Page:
Toward this end, several passages in the book share some of the latest research on the effects of noise on both humans and wildlife.  I was aware that human stress responses to noise persist even after we acclimate to the noise; Hempton shares this as well as an overview of research into the surprisingly high noise levels in hospitals.  I was surprised to hear that endangered birds being raised in captive breeding programs are singing songs that are no longer characteristic of their wild counterparts; as Hempton notes, “Captive native bird species (are) reproducing, but their native language (is) not.”  While visiting the nation’s largest hearing-protection product factory, we learn that OSHA’s definition of hearing loss that must be prevented applies only to the frequencies used in human speech; losing our ability to hear delicate high-pitched birds or the rich low-frequency swirls of a waterfall or a valley in the wind are not considered important enough to protect against (which is convenient, as many industrial noises that cause hearing damage are centered on lower or higher frequencies).  In a culminating meeting at the end of the book, Hempton struggles to make sense of the FAA’s focus on a 65dBA standard for aircraft noise, designed to protect airport neighbors from health effects of constant take-offs and landings, but clearly inappropriate for considering impacts on wildife or humans enjoying time in the wilderness.  Along the way, Hempton also shares small surprises, such as discovering that AmericInn’s promise of “a quiet night’s sleep” is actually backed by enhanced architectural details that gave him a sound reading inside his room next to an interstate that’s as low as in many remote wilderness locations!

In the end, this unique book is well worth spending some time with.  While Hempton’s travelogue can at times be a bit meandering, with perhaps more details of his daily habits than are necessary, even these indulgences serve a purpose, in bringing the reader a little closer to moods of the journey being taken by the author.  Some readers may find themselves skimming over repeated evocations of Hempton’s devotion to his famously-and anomalously, if not conspicuously incongruous-loud, rattly old VW van, or yet another moment of whipping out his decibel meter to tell us exactly how loud some new noise intrusion is, the meat of the book keeps asserting itself in his visits with other people along the way, and in those moments when he shares the pleasures of active listening to this stunningly vociferous planet of ours.  I think we can forgive Hempton for falling a tad short as a writer, and thank him for bringing together such a diverse set of voices to share in his quest to assure that we humans realize the stakes before we entirely divorce ourselves from the voices around us.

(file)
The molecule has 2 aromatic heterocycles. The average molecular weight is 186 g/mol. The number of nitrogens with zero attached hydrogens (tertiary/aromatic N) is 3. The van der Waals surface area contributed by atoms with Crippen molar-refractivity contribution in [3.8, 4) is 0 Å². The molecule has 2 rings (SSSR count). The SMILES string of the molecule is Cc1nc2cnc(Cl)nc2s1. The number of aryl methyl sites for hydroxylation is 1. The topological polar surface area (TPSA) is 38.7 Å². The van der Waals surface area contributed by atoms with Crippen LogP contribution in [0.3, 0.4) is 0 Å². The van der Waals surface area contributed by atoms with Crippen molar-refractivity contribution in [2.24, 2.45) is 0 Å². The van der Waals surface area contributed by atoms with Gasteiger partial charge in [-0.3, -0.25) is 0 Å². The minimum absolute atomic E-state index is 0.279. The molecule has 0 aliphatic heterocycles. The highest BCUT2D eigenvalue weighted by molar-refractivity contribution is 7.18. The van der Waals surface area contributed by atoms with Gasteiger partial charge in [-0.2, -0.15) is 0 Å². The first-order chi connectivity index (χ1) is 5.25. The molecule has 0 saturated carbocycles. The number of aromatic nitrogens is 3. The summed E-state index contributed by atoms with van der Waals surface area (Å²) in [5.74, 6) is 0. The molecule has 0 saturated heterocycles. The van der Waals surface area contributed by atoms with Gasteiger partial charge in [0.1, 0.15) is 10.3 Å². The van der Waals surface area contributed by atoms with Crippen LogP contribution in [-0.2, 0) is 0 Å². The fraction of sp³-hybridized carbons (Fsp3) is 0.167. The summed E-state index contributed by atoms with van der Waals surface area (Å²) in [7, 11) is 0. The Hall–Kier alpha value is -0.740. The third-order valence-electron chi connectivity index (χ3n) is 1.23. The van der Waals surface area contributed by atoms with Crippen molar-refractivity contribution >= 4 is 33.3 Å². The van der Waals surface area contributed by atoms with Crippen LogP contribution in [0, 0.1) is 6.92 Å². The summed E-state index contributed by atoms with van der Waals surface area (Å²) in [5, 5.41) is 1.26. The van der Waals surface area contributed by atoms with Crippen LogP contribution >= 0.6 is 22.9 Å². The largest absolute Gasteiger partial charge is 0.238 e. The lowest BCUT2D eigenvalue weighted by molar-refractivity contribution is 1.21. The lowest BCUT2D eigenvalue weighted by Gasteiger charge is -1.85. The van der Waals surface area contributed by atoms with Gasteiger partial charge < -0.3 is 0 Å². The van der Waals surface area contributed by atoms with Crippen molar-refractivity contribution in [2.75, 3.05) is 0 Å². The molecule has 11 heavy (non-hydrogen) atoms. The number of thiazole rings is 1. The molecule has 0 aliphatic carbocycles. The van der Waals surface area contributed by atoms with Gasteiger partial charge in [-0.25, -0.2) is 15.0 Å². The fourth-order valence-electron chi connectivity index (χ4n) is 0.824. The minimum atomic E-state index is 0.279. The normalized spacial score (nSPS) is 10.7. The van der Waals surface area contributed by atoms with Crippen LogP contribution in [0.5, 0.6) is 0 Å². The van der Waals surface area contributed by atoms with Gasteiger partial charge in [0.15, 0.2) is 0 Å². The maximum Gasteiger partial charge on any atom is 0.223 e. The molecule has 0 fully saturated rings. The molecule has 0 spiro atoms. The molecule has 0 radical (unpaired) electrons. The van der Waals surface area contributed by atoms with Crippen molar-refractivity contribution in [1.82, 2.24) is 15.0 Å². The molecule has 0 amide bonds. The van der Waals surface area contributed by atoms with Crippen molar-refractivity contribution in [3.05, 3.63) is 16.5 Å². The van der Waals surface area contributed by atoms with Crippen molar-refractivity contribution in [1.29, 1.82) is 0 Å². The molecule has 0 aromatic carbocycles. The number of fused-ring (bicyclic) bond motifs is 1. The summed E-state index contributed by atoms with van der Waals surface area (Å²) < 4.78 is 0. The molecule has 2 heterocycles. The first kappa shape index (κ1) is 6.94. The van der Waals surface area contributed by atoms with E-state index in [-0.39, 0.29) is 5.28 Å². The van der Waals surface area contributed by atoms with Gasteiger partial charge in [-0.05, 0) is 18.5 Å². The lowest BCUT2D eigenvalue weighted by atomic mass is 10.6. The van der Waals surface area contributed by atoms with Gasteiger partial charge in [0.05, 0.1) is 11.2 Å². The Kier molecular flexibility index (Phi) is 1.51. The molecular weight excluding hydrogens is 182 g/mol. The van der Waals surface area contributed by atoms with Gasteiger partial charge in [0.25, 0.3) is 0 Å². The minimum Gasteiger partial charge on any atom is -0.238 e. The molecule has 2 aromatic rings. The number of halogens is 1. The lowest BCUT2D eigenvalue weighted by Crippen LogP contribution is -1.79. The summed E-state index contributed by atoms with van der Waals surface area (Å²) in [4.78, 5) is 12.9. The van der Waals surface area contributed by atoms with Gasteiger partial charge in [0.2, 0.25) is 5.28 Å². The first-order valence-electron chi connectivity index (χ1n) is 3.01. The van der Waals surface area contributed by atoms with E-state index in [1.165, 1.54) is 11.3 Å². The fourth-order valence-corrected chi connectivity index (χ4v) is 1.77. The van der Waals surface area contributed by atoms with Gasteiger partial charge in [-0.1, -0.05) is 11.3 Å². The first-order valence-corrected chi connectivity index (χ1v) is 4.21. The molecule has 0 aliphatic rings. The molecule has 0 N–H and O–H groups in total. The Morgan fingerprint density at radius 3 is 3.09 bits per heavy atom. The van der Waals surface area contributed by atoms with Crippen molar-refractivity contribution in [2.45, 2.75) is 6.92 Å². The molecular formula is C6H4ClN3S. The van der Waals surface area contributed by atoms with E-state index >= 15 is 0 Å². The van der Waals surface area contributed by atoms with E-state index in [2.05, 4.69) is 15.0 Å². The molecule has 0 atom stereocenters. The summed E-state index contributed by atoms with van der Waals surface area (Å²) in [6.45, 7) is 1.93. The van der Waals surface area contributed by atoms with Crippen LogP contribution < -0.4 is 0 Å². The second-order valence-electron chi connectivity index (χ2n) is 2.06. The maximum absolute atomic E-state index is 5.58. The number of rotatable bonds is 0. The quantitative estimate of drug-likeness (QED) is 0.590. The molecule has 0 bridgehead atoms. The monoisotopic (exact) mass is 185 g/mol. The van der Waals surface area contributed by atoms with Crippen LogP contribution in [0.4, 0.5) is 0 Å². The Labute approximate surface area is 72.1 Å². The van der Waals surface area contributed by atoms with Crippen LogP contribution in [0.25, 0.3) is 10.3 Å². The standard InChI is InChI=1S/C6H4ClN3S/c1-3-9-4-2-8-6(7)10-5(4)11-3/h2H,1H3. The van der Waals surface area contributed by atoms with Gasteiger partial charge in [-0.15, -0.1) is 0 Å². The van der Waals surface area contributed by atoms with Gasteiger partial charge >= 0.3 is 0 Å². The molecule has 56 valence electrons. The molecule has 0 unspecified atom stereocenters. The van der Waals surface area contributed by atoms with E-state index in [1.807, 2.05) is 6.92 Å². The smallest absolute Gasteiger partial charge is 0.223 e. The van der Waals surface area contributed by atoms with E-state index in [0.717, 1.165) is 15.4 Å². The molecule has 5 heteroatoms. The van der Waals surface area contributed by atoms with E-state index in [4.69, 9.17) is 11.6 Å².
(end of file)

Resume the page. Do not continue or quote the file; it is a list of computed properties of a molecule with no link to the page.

The accompanying CD, which includes five extended tracks from different regions, including both natural and human sounds, reminds us of Hempton’s true gift to us.  Longtime Hempton listeners may be surprised at the engaging edits, which include many segments of the human soundscape, some appreciative, and some of which illustrate the ways that even subtle human noises can fundamentally alter the listening experience.  This disc moves along faster (i.e., more rapid appearances of crossfades to new aural subjects) than Hempton’s traditional work, but perhaps in so doing offers a more authentic sense what he call’s America’s “sonic EKG,” given our societal propensity for multi-tasking and channel and audio surfing. Since the 1980’s, Gordon has been one of our most sensitive and prolific natural sound recordists and producers, crafting aural portraits of place that reflect his passion and mastery of both the technical and artistic elements of this creative medium.  For those who know his work, this book and CD will offer a window into the man and his dreams.  For those who do not, I highly recommend that after reading his words, you seek out a few of his audio works to fully appreciate what he’s been up to all these years; as an Amazon reviewer noted, Hempton’s work is now available via download, including “an inexpensive one of Rialto Beach.”  I must admit that after working for years to help sound artists receive the due they deserve, I had a burst of mixed feelings reading this, since Rialto is one of the places closest to Hempton’s heart, and source of some of his most compelling work, worthy of fine arts status, rather than cheap online grabs!  Such is the state of our current world; no doubt some buyers will even enjoy Hempton’s now easily-accessible work on the ubiquitous iPods that he mocks and endures throughout the book.  In the end, all he is really asking us to do is listen.  It’s up to us where, and to what, we do so.
One Square Inch website, links to buy book online
Samples of sounds from One Square Inch in Olympic National Park
Sounds from his cross-country journey

Hempton interview on Living on Earth
Read transcript
Hear MP3
Contact new ONP superintendant, re: OSI permits
Kathleen Dean Moore essay on Hempton, from Orion magazine
Amazon page for the book; includes 4 minute video introduction by Hempton